What is happening to pop music and pop culture? Synthesizers, samplers and MDI systems have allowed anyone with basic computing skills to make music. Exchange is now automatic and weightless with the result that the High Street record store is dying. <i>MySpace</i>, <i>Twitter</i> and <i>You Tube</i> are now more important publicity venues for new bands than the concert tour routine. Unauthorized consumption in the form of illegal downloading has created a financial crisis in the industry. The old postwar industrial planning model of pop, which centralized control in the hands of major record corporations, and divided the market into neat segments, is dissolving in front of our eyes.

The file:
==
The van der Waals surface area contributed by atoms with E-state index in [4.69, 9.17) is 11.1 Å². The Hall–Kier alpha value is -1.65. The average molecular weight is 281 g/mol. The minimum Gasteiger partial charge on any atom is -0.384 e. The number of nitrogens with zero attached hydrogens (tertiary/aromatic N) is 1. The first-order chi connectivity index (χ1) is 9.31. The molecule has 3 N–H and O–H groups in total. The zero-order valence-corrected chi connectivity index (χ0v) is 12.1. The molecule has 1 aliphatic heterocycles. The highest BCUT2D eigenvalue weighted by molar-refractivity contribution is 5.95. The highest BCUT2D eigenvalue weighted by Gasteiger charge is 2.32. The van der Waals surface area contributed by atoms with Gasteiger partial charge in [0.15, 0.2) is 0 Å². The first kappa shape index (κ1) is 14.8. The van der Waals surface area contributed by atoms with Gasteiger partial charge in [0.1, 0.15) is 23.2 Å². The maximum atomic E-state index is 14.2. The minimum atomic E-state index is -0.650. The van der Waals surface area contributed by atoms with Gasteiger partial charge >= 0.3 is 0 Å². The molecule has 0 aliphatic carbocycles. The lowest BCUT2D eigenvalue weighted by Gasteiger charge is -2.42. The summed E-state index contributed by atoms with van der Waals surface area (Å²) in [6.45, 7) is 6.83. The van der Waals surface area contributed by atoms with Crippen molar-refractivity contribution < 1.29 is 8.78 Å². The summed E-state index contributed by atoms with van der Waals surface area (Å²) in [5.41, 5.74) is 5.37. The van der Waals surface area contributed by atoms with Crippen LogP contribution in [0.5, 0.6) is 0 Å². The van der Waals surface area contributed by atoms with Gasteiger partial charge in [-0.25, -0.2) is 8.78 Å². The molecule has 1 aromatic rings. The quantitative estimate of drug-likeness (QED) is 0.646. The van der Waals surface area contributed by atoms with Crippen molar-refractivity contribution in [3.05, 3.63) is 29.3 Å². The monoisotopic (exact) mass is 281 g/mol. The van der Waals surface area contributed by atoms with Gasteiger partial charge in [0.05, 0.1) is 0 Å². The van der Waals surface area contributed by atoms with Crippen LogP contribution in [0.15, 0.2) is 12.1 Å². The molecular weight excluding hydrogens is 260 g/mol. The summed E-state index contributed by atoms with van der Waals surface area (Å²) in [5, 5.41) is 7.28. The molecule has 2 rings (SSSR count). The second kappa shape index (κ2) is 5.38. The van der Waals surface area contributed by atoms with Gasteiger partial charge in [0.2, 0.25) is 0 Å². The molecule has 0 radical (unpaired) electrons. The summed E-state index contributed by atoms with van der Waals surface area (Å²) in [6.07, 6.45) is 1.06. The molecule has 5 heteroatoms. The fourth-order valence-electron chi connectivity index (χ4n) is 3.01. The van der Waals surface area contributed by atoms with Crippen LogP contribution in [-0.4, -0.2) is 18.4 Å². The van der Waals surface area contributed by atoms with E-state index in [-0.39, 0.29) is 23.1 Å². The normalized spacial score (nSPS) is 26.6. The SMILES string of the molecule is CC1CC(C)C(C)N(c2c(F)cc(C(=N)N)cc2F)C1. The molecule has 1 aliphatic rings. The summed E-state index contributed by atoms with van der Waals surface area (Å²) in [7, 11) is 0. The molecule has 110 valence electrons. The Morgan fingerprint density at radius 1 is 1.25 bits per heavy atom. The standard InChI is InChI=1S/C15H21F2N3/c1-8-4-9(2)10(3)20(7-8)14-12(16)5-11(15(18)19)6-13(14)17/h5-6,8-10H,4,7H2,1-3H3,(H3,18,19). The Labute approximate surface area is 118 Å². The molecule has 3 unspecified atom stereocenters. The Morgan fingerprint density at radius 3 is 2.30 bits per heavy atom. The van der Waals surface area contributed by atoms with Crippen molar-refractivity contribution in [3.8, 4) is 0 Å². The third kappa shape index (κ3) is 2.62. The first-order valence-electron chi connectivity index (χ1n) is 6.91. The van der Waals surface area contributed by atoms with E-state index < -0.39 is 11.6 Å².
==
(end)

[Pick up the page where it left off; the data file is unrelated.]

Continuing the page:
This book offers readers a comprehensive guide to understanding pop music today. It provides a clear survey of the field and a description of core concepts. The main theoretical approaches to the analysis of pop are described and critically assessed. The book includes a major investigation of the revolutionary changes in the production, exchange and consumption of pop music that are currently underway.
<i>Pop Music, Pop Culture</i> is an accomplished, magnetically interesting guide to understanding pop music today.